8. Practice Self-Care – Are you taking care of yourself?  Getting enough sleep?  Exercising and eating right?  Are you giving yourself mental health breaks?  Taking care of yourself can help protect your immune system and enable you to be at your best.
  9. Include Humor – Laughter is a terrific stress-reducer.  Are there ways to inject appropriate humor into the workplace?  For example, we are being reminded to wash our hands with soap and water for 20 seconds at a time.  A recent article in the Tampa Bay Times listed 20 songs that you could wash your hands to, such as “Stayin Alive” by the Bee Gees, “Kung Fu Fighting” by Carl Douglas, and “Karma Chameleon” by the Culture Club.  Could you pipe those songs into the bathrooms to add a bit of humor while encouraging them to practice good hygiene?   Or could you start the weekly meeting with a funny clip from a movie?
  10. Encourage Breaks – Exercise and sunshine can reduce stress.  Consider encouraging your employees to take short breaks to walk outside.
  11. Fix Existing Problems – Does the current situation allow you to make changes that you’ve been procrastinating?  Is it time to update employee policies or terminate that underperforming employee?  This time of uncertainty may be the perfect time to act and fix existing problems.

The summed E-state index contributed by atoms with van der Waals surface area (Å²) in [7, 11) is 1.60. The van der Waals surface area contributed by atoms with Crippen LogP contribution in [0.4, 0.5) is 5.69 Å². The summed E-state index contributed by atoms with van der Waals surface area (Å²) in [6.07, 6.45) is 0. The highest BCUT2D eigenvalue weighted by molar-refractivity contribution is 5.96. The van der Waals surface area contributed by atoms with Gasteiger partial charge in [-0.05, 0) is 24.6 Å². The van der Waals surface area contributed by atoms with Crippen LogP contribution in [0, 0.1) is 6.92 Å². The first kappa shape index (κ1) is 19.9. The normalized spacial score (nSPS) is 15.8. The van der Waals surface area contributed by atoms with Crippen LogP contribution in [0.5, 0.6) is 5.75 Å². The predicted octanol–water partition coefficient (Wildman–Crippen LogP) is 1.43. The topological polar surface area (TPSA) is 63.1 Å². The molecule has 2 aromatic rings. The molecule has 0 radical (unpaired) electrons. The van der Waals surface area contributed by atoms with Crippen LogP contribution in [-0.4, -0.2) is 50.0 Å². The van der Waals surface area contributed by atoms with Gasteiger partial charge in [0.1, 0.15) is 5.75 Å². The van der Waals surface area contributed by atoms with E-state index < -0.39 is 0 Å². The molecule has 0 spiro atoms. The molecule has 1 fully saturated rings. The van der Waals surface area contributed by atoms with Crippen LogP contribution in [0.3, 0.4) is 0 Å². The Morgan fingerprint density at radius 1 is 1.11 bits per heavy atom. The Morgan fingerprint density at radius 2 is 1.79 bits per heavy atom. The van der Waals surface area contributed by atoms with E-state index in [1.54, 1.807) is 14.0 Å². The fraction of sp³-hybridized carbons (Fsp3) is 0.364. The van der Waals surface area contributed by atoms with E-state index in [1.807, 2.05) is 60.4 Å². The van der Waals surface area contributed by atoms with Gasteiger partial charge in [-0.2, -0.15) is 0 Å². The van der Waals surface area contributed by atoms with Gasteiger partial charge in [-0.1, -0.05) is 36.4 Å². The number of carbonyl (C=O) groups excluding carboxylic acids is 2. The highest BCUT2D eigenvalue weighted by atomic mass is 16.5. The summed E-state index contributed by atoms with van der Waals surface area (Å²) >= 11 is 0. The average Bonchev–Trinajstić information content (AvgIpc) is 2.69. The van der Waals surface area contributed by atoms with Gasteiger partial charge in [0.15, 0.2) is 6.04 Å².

12. Identify Potential Opportunities – Are there opportunities in this time of uncertainty to provide a new product or service to existing customers or sell to a new market?  What long-term effects might the pandemic have on your industry?  How can you adapt your business model to a new normal?  Staying focused on opportunities and possibilities can give you an advantage over your competition.  It is also much more fun than looking only at the negative impact of the current situation. 

Companies that are well-led through difficult times often come out stronger than before.  It’s time for you to step up and lead!

Annual Goal Letters

Happy New Year!  What are your traditions each January?  Do you reflect on the past year?  Do you set annual personal and professional goals for the coming year?

For many years, I’ve had my Vistage members write an annual goal letter to themselves as if it were the end of the coming year and they’ve achieved all of their professional and personal goals.  They then share their letters with their Vistage group in January and hold one another accountable to those goals throughout the year.

By writing the letter as if the goals have already been accomplished, we are able to bring positive emotions into the equation and envision success.  And by sharing those goals with others, there is increased motivation and encouragement to achieve them. 

If you are interested in trying this approach, I’ve included the instructions I shared with my Vistage groups below.  Please let me know what you think!

Vistage Annual Goal Letter Instructions – Updated for 2020